Monday, June 29, 2009

News Tidbits

A round-up of the day's news from the Land of the Morning Calm:

1) Well, first of all, the morning wasn't all that calm, as I arose at something before four AM to watch the final of the Confederations Cup, in which the USA appeared, against all odds, to face off with Brazil, arguably the strongest international on the scene. The game started well for the US, scoring twice in the first ten minutes to take a 2 - 0 lead to halftime.

When is the last time someone was up two goals on Brazil? Well, I don't know either, but I bet it was a long time ago. I was elated, but realistic--that score would not hold. I dunno what the coach said to his squad at halftime, but it worked--Brazil scored in the first minute of the second half, and ended up winning 3 - 2. Well, it was really 4 - 2, since one goal didn't count as the linesman, er, assistant referee, was out of position. The game ended before 5:30 and I caught a few winks until my usual wake-up time of 6:05 (6:00 is just too early).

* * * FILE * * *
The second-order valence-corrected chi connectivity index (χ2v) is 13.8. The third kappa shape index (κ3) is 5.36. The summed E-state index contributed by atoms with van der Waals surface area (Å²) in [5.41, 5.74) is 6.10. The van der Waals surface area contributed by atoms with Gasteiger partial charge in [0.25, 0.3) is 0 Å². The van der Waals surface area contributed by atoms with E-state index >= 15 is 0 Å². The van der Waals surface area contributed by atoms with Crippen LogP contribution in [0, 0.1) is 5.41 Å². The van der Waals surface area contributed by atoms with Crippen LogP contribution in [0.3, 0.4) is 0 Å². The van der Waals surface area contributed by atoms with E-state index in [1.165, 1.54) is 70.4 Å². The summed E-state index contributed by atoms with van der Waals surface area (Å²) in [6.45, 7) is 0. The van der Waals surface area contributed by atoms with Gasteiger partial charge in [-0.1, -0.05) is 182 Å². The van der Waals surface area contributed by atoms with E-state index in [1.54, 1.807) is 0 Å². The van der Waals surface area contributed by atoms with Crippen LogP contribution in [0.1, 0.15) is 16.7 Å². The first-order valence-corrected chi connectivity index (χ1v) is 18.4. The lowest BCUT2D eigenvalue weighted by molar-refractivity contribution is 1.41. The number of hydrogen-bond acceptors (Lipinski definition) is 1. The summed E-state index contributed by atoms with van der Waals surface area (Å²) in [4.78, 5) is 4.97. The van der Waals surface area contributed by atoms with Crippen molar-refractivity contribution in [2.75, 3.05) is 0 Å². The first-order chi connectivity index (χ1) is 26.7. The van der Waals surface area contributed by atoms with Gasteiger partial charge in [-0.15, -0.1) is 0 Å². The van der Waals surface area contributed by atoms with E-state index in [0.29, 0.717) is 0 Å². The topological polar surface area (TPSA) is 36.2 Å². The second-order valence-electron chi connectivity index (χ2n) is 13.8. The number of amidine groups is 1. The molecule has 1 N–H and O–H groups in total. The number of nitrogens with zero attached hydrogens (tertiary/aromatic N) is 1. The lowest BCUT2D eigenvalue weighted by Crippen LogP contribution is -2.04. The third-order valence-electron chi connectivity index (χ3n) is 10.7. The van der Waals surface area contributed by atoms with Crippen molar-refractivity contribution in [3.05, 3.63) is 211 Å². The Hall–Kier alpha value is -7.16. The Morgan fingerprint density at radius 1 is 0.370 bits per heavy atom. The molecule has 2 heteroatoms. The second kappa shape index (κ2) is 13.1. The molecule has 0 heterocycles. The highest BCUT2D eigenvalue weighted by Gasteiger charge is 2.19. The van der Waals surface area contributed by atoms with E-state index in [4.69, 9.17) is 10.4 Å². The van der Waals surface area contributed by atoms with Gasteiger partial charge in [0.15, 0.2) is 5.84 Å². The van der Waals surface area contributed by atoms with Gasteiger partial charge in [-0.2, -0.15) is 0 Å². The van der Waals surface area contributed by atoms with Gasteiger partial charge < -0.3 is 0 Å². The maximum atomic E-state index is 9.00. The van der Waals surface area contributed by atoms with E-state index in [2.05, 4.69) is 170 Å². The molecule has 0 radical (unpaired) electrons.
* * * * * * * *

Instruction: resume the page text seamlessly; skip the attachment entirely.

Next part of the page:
2) About 30 seconds after I left the building for my walk to school, a slight patter of raindrops began. In five minutes, it was a downpour that continued all the way to school and for a good three hours. The sky outside my window was positively black. By lunchtime it had blown by us, and the sun was beating down hotly by the time I walked home--you could see the humidity jumping from the ground into the air.

3) Two stories in today's Korea Times combine to send signals even more mixed than usual from the government. In Story A, the Korean Education Research Institute unveiled a plan to reduce costs for Korean families crunched by private academy tuition that would force 'hagwons' to close by 10 PM.

In Story B, "More Teachers Hone English at Private Institutes", also known as hagwons ... wait for it ... with subsidies from the government. Since, obviously, the best way to make something go away is to throw government money at it.
Many teachers say they are feeling growing pressure to strengthen their proficiency, as they are required to conduct English-only classes by 2012 as part of government-led programs to boost English classes at public schools.

Good luck. I can't even have English-only classes in the English Only Zone with an English-only teacher ...

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